Now is the perfect time to increase coal royalties to fund Australia’s energy transition

The usual trade-off between maximising revenue while protecting industry’s long-term future no longer applies

That’s the headline and standfirst for my latest piece in The Guardian, looking at revenue options for the coming Queensland Budget. It’s over the fold

After dealing with multiple natural disasters, and facing the need for huge investment in an overloaded electricity system, it’s not surprising the Queensland government is in search of extra revenue ahead of next week’s budget. The obvious source, already flagged by the treasurer, Cameron Dick, is an increase in royalty rates for coal.

These rates, set on a sliding scale according to the price of coal, have been frozen for the last 10 years, as promised by the Newman LNP government after a small increase in 2012. With the 10-year freeze now expired, resources groups are lobbying intensely for no changes to the existing regime. But there is a logical case for increasing royalties on coal, which is currently trading at spectacularly high prices.

For most commodities, the high prices we are now observing would be a signal of favourable prospects. For coal, it’s the opposite. World coal consumption peaked in 2014, and is predicted to decline steadily over the next decade. Many countries have already ended the use of coal to generate electricity, or will do so in the next few years. Metallurgical coal, used in making steel, will last a bit longer. But the coal-based blast furnace technology is already facing the prospect of replacement by coal-free techniques using renewable hydrogen.

While coal demand has flattened out, new investment in coalmines has dropped far more rapidly. Investors can see that there is no long-term future in coal. Witness BHP’s inability to sell its Mt Arthur coal mine, which it announced on Thursday would close in 2030. Meanwhile, global financial institutions have abandoned the industry, pledging not to finance or support new coalmine projects.

In these circumstances, there is only limited supply response available to meet temporary increases in demand, like those arising from the strong economic recovery after Covid, followed by sanctions imposed on Russia. The result is the sharp increase in prices we have seen recently.

Coal is on the way out, but a good deal of money can be made in the meantime, while high prices last. Most major corporations, with a long-term future in mind, have abandoned the industry. Those that remain need to reap profits fast, which is why they are more determined than ever to resist any increase in taxation.

But the same analysis applies to royalties, the price paid by miners to the public as owners of the coal resource. Usually there is a trade-off in setting royalty rates, between maximising revenue while protecting the long-term future of the industry. However, this no longer applies. Investment in new coalmines is in long-term decline, whether or not royalty rates are increased.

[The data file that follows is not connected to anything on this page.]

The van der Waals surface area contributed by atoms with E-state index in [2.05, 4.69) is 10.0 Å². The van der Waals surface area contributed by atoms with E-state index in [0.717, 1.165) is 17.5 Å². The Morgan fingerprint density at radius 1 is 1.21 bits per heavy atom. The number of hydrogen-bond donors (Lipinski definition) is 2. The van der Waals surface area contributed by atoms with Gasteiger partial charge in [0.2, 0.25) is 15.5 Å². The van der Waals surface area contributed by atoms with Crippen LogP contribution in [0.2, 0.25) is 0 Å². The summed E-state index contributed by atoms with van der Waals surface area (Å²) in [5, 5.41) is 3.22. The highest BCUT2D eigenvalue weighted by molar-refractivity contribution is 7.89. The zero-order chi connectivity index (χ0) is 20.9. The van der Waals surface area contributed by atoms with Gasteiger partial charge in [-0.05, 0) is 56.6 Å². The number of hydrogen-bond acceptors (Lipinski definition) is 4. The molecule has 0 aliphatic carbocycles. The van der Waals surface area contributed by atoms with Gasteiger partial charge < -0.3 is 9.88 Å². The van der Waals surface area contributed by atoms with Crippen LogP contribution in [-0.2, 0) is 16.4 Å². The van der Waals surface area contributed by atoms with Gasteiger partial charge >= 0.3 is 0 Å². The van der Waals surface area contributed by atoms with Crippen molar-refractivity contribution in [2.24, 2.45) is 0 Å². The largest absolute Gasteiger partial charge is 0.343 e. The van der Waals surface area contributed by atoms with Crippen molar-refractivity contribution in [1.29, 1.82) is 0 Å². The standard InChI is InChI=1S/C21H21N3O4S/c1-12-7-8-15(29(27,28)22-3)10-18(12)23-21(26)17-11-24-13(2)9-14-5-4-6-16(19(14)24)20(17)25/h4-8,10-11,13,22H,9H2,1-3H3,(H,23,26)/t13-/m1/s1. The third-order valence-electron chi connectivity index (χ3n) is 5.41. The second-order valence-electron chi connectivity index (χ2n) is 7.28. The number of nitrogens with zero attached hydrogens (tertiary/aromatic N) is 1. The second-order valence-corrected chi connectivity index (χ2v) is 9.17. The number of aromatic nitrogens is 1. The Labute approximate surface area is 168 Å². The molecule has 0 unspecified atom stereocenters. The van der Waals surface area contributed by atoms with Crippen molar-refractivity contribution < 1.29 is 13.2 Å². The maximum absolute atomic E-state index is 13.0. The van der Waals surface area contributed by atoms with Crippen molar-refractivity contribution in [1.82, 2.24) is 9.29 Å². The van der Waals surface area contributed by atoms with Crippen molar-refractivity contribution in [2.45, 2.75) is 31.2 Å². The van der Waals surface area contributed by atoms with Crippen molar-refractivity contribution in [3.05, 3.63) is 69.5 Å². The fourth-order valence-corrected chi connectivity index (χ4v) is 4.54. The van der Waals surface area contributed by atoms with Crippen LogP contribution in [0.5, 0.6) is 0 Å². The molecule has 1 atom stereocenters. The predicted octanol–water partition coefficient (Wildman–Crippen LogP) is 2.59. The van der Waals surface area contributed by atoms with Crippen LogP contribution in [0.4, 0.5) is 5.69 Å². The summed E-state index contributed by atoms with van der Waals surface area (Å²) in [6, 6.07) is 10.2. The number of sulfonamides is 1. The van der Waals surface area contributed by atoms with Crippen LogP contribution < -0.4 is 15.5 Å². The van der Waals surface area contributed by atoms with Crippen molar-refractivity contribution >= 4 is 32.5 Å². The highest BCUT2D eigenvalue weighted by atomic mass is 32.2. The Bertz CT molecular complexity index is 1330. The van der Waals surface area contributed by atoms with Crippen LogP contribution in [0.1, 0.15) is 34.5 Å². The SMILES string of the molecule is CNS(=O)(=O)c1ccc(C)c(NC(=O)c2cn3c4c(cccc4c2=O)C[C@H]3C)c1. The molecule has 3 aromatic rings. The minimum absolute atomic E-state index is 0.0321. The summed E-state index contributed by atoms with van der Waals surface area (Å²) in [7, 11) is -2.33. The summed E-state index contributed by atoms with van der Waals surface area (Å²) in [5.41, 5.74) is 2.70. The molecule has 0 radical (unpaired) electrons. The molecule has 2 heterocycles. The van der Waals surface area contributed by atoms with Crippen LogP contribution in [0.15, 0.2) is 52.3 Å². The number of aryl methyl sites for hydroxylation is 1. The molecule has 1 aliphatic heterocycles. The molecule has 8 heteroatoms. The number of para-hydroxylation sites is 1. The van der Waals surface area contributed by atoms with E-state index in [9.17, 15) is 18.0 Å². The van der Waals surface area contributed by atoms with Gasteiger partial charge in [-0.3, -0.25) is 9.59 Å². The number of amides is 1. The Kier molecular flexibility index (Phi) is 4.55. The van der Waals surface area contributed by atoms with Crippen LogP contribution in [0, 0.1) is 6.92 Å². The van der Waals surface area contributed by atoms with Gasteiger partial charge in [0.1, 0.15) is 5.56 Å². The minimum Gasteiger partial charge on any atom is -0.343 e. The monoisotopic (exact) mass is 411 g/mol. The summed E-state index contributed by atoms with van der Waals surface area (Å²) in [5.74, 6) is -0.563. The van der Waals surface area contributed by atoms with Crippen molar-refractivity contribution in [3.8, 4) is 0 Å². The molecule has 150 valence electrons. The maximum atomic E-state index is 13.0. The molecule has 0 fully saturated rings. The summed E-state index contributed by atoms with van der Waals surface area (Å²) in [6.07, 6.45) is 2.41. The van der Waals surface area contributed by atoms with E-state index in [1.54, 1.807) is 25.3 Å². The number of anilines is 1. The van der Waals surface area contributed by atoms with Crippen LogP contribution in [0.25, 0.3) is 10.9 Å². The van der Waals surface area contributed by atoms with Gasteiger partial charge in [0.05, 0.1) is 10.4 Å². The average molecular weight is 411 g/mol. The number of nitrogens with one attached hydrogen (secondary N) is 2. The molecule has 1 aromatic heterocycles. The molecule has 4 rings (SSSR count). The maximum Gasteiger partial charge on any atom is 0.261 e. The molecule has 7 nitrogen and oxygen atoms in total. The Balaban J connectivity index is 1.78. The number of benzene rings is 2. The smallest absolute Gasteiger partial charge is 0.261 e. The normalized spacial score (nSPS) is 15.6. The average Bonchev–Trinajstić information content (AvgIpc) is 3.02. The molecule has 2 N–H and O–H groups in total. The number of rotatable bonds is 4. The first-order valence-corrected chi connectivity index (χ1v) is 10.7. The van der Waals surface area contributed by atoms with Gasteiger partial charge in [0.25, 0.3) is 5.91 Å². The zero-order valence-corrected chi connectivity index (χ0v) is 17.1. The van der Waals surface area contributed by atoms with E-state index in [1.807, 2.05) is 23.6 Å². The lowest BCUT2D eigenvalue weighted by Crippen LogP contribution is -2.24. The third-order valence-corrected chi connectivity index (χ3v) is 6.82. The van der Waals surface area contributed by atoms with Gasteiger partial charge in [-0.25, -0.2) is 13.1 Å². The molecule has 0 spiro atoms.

Queensland’s focus must be on gaining additional revenue while export demand remains strong and using it to transform our energy system. The transition to a carbon-free energy system will require big capital expenditures. In particular, public investment in carbon-free energy through CleanCo needs to be greatly expanded.

As well as decarbonising our own electricity grid, the government needs to plan for the future of regions which currently rely on coal exports as a major source of employment. Many of these are well suited to produce solar, wind and hydrogen.

From the government’s viewpoint, the impending decline of coal is both a challenge and an opportunity. The challenge is the need for a transition to a future beyond coal, both as a source of energy in Australia and as a major export commodity. The opportunity is to use the current period of high coal prices to finance the transition to a decarbonised economy

Monday Message Board

Another Message Board

Post comments on any topic. Civil discussion and no coarse language please. Side discussions and idees fixes to the sandpits, please.

I’ve moved my irregular email news from Mailchimp to Substack. You can read it here. You can also follow me on Twitter @JohnQuiggin

I’m also trying out Substack as a blogging platform. For the moment, I’ll post both at this blog and on Substack.

Monday Message Board

Another Message Board

Post comments on any topic. Civil discussion and no coarse language please. Side discussions and idees fixes to the sandpits, please.

I’ve moved my irregular email news from Mailchimp to Substack. You can read it here. You can also follow me on Twitter @JohnQuiggin

I’m also trying out Substack as a blogging platform. For the moment, I’ll post both at this blog and on Substack.

The three party system in France and Australia (crosspost from Crooked Timber)

For a while now I’ve been arguing the political crises in the developed world can be understood as the breakdown of a two (dominant) party system in which power alternated between hard (Thatcher) and soft (Clinton) versions of neoliberalism (or market liberalism), with two sides drawing respectively on the votes of the racist/authoritarian right (Trumpists) and the disaffected left (environmentalists, socialists/social democrats etc) who had nowhere else to go, even if they were entirely unsympathetic to the market-liberal version of capitalism.

As the failures of neoliberalism have become more evident, there’s no longer enough support to maintain two neoliberal parties, so the natural outcome is a three-party system, with Trumpists, neoliberals and a left coalition, all of roughly equal size. In political systems set up for two parties, this creates a lot of instability.

When I looked at this in 2016, it seemed that the biggest losers were soft neoliberal parties, typically nominally socialist or social democratic, which had embraced austerity in the wake of the GFC. Prime examples were PASOK (which gave its name to the process of Pasokification), the French socialists under Hollande and the Dutch Labour party. More recently, though, hard neoliberal parties have also been replaced by the Trumpist right (as in France) or simply swallowed by Trumpism, as in the paradigm case of the US Republicans.